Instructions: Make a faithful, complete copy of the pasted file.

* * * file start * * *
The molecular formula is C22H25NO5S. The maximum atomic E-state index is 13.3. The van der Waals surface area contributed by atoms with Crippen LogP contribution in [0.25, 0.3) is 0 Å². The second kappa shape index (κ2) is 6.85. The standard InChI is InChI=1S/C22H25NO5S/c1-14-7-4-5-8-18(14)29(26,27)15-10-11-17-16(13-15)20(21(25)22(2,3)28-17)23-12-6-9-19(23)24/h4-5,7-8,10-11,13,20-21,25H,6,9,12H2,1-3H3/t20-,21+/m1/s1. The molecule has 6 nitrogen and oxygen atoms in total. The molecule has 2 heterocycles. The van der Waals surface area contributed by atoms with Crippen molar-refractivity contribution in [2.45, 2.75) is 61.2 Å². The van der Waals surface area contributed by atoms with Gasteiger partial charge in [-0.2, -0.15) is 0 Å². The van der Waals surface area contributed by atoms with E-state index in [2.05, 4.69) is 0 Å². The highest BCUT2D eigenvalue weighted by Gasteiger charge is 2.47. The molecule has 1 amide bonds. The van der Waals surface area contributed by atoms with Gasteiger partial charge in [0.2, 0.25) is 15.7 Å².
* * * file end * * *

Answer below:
The molecular formula is C22H25NO5S. The maximum atomic E-state index is 13.3. The van der Waals surface area contributed by atoms with Crippen LogP contribution in [0.25, 0.3) is 0 Å². The second kappa shape index (κ2) is 6.85. The standard InChI is InChI=1S/C22H25NO5S/c1-14-7-4-5-8-18(14)29(26,27)15-10-11-17-16(13-15)20(21(25)22(2,3)28-17)23-12-6-9-19(23)24/h4-5,7-8,10-11,13,20-21,25H,6,9,12H2,1-3H3/t20-,21+/m1/s1. The molecule has 6 nitrogen and oxygen atoms in total. The molecule has 2 heterocycles. The van der Waals surface area contributed by atoms with Crippen molar-refractivity contribution in [2.45, 2.75) is 61.2 Å². The van der Waals surface area contributed by atoms with Gasteiger partial charge in [-0.2, -0.15) is 0 Å². The van der Waals surface area contributed by atoms with E-state index in [2.05, 4.69) is 0 Å². The highest BCUT2D eigenvalue weighted by Gasteiger charge is 2.47. The molecule has 1 amide bonds. The van der Waals surface area contributed by atoms with Gasteiger partial charge in [0.2, 0.25) is 15.7 Å².